The point being that music video channels, although they started in the '80s, remained on the peripherals of our lives for most of the decade, not really ingraining themselves into our lives, or my life, until the last years of the decade. With the exception of the frustration of reading about the goings-on on MTV in U.S. rock magazines, especially the Headbangers Ball, and not being able to see any of it. (Hey, there's something I should look for on You Tube.)

So here I sit, a former cable access Muchmusic-style-oriented TV show host, having bombarded the appropriate people in my city of Winnipeg with the appropriate materials - and yes, over the years I have done that - in hopes of parlaying my unique broadcasting experience into some kind of full-time paying gig, and receiving little real interest. Well, at least they know me. Both from that and, by now, all my internet stuff.

I am a fan of Red River's CreComm, though. Saw their pamphlets in the early '80s, thought they were too intellectual for me back then or that the course was more for the print journalism or advertising industries, or to teach people how to be Ray Torgrud. Basically, in some form, those may have been a combination of truths and excuses and that I wasn't ready. Now, it seems closer to what I'm interested in, maybe partly because I've grown and matured as a person and can relate to the material more. It's also fun now, with the internet, perusing the blogs online of both the students and instructors and following what avenues students have gone on to. Which students? The ones I saw at one of their yearly Independent Professional Project (IPP) presentations that are open to the public, this one held at the Park Theatre. And heck, the way the world seems to be today, you can't just be a fan of media anymore - if you are, everyone tells you you should be in media, and/or in this course. I'd love to take the course. But I have to work to make a living. I can't work and take a full-time course at the same time. And if I were to take CreComm, I would not want to work anywhere, even part time. I would want to devote my entire life to that course and to the media.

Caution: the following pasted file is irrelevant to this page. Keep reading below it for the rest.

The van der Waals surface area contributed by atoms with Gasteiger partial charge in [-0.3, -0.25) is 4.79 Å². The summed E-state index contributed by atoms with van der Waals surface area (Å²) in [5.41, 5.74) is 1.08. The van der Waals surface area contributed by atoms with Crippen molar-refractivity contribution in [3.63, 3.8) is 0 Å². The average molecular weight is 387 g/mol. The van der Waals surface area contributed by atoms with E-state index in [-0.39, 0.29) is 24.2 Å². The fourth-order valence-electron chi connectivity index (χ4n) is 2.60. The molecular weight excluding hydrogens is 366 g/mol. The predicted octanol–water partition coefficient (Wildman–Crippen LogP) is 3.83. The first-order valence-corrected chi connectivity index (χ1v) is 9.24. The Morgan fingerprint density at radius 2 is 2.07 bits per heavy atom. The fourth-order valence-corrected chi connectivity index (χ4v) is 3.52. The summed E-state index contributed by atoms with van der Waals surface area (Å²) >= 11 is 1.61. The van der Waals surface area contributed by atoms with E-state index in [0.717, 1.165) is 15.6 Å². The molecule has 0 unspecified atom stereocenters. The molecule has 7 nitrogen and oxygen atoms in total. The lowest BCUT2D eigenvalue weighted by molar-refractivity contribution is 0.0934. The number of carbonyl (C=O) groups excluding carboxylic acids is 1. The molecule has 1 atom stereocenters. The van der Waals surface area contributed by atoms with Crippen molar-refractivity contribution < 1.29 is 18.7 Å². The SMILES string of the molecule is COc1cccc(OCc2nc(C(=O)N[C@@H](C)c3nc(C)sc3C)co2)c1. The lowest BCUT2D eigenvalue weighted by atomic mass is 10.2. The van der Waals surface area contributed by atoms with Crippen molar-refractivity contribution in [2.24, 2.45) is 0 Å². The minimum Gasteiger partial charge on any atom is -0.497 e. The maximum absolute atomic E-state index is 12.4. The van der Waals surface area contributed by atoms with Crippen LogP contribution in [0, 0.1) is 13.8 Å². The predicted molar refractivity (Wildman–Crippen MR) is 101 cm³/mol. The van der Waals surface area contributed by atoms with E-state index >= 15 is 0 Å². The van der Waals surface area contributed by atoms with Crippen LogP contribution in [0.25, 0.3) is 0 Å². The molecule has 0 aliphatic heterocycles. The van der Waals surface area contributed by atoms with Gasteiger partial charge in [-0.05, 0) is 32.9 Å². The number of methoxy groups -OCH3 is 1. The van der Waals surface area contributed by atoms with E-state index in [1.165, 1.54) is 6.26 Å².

But the elephant in the room for me is - well, besides the fact that Red River College might not accept a 49-year old (this July) man into CreComm - that I don't know whether a course like CreComm, or the Academy Of Broadcasting course, will do any good for me. Maybe TV stations in Winnipeg just "don't want that Hard Rock Heroes guy" regardless of whether I have official broadcasting credentials or not. Maybe I've pigeonholed myself with my Hard Rock Heroes persona. If so, then taking those courses are just a waste of time. All I can do is speculate, because when there's no interest, you don't get anything in the mail as a response. Well, I did get a couple of responses from news directors, but they were short and didn't say much about what they thought about my personal broadcasting experience.

If I won the lottery, then I could quit my job and take CreComm, even if it were just to entertain myself. I'm sure I would just love it. Maybe make some new friends. But that will never happen, because I don't buy lottery tickets.

And that again brings me to: Do I have any regrets over how things have turned out up to this point? And I have to mull it over, think of all the things you have just read, and conclude yet again: "No."

Was I born too soon? Maybe, but I loved growing up when I grew up, so I wouldn't change that, either. The Archies, The Partridge Family, The Brady Bunch when I was 7 to 10 years old. Kiss, Happy Days, Welcome Back Kotter, Aerosmith, disco, north Portage Avenue record stores when I was a tween, then a teen. No, man, I wouldn't change a thing.

My being ahead of my time is just the way it turned out.

And life isn't over yet.